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When they are not rocking the Sydney music scene with their band, Jack and Chi play gigs like this as a duo where their repertoire of blues, soul, jazz and rock suits the ambience.

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While they played and sang, I wandered about and found some things just begging to be photographed – like this overgrown whatsit that reminded me of the krynoid from Doctor Who. In fact it concealed a far more mundane secret. It’s the public toilet.

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The room where Jack and Chi played had wonderful views from this airy little balcony, where I caught them relaxing between sets.

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It was the most atmospheric, peaceful room, full of glorious little vignettes like this desk…

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…and this window….

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These ‘Kraken’ bottles seem to be quite a feature of the GNTP. They remind me of Captain Jack Sparrow, but that’s water, not rum.

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I loved this antique (vintage?) pram sitting in state on its pedestal, just one of the quirky little vignettes dotted about the place – honestly, it’s just like a box of story prompts.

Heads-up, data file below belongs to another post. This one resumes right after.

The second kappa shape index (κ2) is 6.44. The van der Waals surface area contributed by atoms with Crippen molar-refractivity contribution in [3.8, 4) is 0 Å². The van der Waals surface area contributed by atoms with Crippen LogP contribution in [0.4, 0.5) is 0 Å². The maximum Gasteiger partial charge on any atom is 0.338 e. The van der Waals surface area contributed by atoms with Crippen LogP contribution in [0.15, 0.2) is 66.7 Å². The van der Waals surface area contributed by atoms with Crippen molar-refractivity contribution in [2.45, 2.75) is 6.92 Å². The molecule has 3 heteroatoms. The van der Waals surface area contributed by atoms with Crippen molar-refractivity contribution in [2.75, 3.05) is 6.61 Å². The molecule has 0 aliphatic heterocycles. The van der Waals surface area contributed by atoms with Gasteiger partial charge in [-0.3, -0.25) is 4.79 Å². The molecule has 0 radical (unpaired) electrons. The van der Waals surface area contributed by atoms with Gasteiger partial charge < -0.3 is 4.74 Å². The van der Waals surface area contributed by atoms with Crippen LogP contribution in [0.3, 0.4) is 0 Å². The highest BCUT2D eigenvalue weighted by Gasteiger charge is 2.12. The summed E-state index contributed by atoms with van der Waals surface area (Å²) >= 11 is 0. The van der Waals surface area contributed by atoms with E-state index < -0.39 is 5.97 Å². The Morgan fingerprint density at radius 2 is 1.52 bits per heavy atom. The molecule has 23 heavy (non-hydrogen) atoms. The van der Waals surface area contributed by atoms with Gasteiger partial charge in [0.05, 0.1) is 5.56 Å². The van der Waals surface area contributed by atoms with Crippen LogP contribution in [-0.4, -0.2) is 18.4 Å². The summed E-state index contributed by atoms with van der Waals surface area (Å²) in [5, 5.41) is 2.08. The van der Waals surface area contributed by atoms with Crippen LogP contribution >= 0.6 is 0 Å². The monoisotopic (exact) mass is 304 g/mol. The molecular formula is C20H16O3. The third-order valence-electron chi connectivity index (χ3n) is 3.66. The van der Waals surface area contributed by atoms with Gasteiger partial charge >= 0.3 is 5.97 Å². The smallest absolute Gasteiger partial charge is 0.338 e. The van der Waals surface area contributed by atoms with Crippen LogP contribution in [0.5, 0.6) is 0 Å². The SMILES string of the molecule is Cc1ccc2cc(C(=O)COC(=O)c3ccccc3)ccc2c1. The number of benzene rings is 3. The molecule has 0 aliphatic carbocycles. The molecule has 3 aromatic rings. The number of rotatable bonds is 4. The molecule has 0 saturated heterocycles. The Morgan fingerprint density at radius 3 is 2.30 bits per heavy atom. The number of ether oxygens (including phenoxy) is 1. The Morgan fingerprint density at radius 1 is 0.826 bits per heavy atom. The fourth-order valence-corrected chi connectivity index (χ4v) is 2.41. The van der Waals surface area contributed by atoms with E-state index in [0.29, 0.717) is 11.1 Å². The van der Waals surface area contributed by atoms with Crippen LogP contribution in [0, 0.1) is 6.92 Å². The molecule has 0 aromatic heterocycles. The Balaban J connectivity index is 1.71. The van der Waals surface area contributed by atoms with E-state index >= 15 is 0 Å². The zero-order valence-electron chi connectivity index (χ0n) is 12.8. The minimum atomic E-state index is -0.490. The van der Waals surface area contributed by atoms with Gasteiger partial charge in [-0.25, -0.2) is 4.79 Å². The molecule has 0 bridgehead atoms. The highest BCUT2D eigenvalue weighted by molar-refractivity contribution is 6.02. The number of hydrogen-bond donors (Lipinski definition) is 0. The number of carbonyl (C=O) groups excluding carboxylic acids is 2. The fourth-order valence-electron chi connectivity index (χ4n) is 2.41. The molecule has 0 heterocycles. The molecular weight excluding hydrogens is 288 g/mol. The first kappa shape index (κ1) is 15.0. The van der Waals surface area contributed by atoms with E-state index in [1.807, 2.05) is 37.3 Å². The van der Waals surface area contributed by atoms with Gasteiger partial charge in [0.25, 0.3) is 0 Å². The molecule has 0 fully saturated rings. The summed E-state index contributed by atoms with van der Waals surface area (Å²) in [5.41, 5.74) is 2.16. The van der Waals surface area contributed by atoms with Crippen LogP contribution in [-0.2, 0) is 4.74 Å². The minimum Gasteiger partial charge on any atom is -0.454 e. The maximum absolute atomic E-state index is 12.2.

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Mismatched windows and panes of glass like boiled lollies – everything offered itself as a work of art. In every way, a most enchanting day.

Learm more about the Great Northern Trading Post here.

 

Autumn in Australia…

…is still darned hot, leading one to hope that a long Indian summer means a long winter in which to get over it. But in an area where there are deciduous trees, Autumn is still a beautiful sight.

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Deciduous trees are usually found in botanical parks and higher locations here in Queensland but with the warmth of the Autumn sun pouring through the leaves they take on an unearthly fiery transparency. This maple grows in Queens Park, Ipswich.

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Queens Park is also home to this Japanese maple, which looks a bit caramelly and good to eat.

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The Chinese Gardens in Sydney is always filled with Austumn glory after Summer has gone. This is the lake in the middle of the gardens where you can find Dragon Rock.

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This pretty vista is at the University of Queensland’s Japanese Garden in Toowoomba. Designed by Professor Kinsaku Nakane of Kyoto, it is a serene and beautiful place, and naturally, in Autumn, a feast for the eyes.

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One of the great things about cooler weather is being able to light fires again – well, perhaps not just yet, but always around my birthday, which is in winter. I can do the old campfire thing, making billy tea and roasting corn and potatoes in the embers. Can’t wait!